By Jim Brockman, Staff Writer, Sarasota Herald Tribune, 17 February 2020
Twenty-four-year-old Andrew Novak finishes at 23-under for his first win on Korn Ferry Tour.
Andrew Novak made his inaugural victory on the Korn Ferry Tour a memorable one.
Playing in the final threesome on Sunday, the 24-year-old from Mount Pleasant, S.C., drained a 50-foot putt from the fringe on No. 17 and then nailed a 10-footer on the 72nd and final hole of the tournament for another birdie to capture the crown at the second annual LECOM Suncoast Classic.
Novak shot 69-64-66-66 – 265 at Lakewood National Golf Club to finish the tournament at 23-under to avoid a playoff and defeat John Chin of Fairfax, Va., by a single stroke.
“This is awesome,” Novak said. “It’s been kind of crazy. When I saw that putt go in on 17, I knew what I had to do on No. 18 because John had already finished. I just executed every shot perfectly.
“I just felt relieved when the putt on 18 went in. The lower lip caught it for me. It just lined up and went in.”
Novak entered the tournament ranked No. 26 on the Korn Ferry Tour this season. A player needs to finish in the top 25 during the regular season to guarantee a PGA Tour Card for the 2021 season.
Although there have only been four Korn Ferry tournaments thus far this year, Novak earned 500 points and a first-place check for a tidy $108,000 on Sunday, which will go a long way toward making his golf dream come to fruition.
“This has been what I have been working for since I turned pro three years ago, even before then in college (Wofford University in Spartanburg, S.C.),” he said. “One win doesn’t get it locked up. But this is obviously a great start.”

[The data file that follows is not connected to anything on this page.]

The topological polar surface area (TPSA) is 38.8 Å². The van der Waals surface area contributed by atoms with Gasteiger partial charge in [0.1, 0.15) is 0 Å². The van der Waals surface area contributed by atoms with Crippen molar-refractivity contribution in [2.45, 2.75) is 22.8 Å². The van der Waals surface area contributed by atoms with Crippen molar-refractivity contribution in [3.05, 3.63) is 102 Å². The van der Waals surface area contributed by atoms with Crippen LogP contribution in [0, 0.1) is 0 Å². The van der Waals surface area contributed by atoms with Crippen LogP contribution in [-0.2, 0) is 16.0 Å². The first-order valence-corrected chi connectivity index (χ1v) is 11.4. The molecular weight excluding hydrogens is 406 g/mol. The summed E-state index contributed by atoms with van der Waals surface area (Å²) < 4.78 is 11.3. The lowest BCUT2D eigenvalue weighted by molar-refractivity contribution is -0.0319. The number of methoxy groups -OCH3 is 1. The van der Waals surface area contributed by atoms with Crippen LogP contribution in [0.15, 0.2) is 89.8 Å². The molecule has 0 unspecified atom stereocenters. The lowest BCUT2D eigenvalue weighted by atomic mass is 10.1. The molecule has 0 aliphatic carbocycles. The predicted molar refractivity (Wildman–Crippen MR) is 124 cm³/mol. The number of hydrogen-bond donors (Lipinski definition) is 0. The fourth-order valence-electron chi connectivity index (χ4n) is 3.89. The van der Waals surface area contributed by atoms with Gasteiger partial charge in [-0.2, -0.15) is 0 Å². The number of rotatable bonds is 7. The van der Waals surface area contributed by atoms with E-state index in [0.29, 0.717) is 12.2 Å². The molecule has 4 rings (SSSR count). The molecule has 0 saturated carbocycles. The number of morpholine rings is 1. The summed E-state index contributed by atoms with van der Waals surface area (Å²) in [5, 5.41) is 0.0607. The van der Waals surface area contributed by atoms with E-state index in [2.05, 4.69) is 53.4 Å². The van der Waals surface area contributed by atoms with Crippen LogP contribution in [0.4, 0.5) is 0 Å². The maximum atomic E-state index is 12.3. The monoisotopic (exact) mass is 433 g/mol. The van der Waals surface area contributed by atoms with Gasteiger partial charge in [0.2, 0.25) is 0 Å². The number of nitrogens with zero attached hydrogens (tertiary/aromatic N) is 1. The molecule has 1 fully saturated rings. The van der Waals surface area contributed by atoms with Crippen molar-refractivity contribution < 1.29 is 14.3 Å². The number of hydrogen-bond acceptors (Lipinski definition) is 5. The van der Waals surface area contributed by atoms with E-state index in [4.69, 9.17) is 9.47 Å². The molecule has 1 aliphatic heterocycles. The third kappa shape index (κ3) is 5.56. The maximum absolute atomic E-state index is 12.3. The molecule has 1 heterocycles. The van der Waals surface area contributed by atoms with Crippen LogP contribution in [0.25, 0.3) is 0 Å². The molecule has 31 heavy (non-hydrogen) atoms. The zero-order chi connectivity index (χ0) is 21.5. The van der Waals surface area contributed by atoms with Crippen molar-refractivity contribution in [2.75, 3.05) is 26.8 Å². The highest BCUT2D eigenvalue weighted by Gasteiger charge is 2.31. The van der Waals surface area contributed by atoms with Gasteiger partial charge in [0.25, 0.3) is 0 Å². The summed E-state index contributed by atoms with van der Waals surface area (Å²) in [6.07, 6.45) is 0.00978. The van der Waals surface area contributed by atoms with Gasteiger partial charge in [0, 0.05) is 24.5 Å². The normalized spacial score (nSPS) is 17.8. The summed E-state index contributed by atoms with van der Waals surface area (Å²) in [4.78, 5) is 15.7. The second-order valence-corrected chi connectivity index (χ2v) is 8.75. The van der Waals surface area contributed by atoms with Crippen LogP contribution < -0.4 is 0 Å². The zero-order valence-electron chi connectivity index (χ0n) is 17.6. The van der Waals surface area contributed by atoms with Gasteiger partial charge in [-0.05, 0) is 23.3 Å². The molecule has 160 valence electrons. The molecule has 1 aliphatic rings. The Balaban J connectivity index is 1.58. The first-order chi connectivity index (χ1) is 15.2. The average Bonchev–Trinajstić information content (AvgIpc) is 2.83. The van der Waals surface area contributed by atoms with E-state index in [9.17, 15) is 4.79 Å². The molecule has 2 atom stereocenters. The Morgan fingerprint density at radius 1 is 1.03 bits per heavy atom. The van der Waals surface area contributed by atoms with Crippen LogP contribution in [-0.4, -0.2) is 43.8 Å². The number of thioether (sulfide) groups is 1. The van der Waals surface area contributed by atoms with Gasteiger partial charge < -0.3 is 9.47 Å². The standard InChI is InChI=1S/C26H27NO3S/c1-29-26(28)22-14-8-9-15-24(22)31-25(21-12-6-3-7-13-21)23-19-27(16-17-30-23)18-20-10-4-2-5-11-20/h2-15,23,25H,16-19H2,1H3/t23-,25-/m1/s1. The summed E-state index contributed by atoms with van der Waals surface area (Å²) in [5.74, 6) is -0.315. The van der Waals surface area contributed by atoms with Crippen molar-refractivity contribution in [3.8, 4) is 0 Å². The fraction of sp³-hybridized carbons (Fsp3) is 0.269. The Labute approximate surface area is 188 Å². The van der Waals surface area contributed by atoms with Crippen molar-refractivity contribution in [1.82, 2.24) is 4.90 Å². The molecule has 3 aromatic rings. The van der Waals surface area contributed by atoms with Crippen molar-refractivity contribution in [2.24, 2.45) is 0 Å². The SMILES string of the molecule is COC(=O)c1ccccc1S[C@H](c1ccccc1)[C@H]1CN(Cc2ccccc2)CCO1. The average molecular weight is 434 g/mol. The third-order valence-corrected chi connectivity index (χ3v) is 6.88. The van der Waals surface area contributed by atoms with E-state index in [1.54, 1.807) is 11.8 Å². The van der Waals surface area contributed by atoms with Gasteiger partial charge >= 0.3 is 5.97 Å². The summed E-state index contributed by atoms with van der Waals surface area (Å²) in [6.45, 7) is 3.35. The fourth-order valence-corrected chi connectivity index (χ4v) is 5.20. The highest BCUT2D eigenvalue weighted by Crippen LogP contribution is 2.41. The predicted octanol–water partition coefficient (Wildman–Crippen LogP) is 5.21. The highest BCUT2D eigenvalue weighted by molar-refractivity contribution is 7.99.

While Novak and most of the players on the Korn Ferry Tour are fighting for spots on the PGA Tour, veteran golfer Mike Weir was at Lakewood National Golf Club this week with a different goal in mind.
The 49-year-old Canadian gave the mostly 20-something competition plenty to think about on the par-5 sixth hole (563 yards) on Sunday when he launched a hybrid 4-iron on his second shot from 230 yards out that fell in the cup for the oh-so-rare albatross. Or if you prefer, double eagle. It was his first-ever albatross in any kind of a tournament.
“It hit nice and rolled in just like a putt,” said Weir, who played one stretch of seven holes at 7-under during Sunday’s final round. said. “It was fun.”
Weir turned in rounds of 70-68-68-65 to finish the tournament at 17-under and tied for 17th place. It was his best finish in a professional tournament since 2014.
So why keep grinding away on a tour that is designed to be the final step for younger pros before they make their way to the PGA Tour?
“I’m close to that Champions Tour,” he said. Players must be at least 50 to play on the Champions Tour. “I’m trying to stay sharp. You have to play great golf to go up there and shoot low numbers.”
Weir remains best known as the lone Canadian to ever win a PGA Tour Major. He claimed the Masters crown in 2003 and has won a total of eight PGA events. He spent 110 weeks in the top ten of the World Golf Rankings from 2001 to 2005 and finished sixth at the 2006 PGA Championship.
“This was a good, positive sign as I close in on that magic number,” Weir said. “I just wanted to stay competitive these last few years to be ready for the Champions Tour.
“The only thing missing all week was my short game. My putting was probably a little below average. If I would have sharpened that up. I really would have been right there.
“It was a great score. Don’t get me wrong. I’m super-happy. But it could have really been one of those special ones.”
Weir had his own rooting section of fellow Canadians following him around beginning with the first round on Thursday.
“The fans are awesome,” he said. “There has been a nice group of Canadians out here all week. That has been something special.”
More than 20,000 spectators attended the four-day event.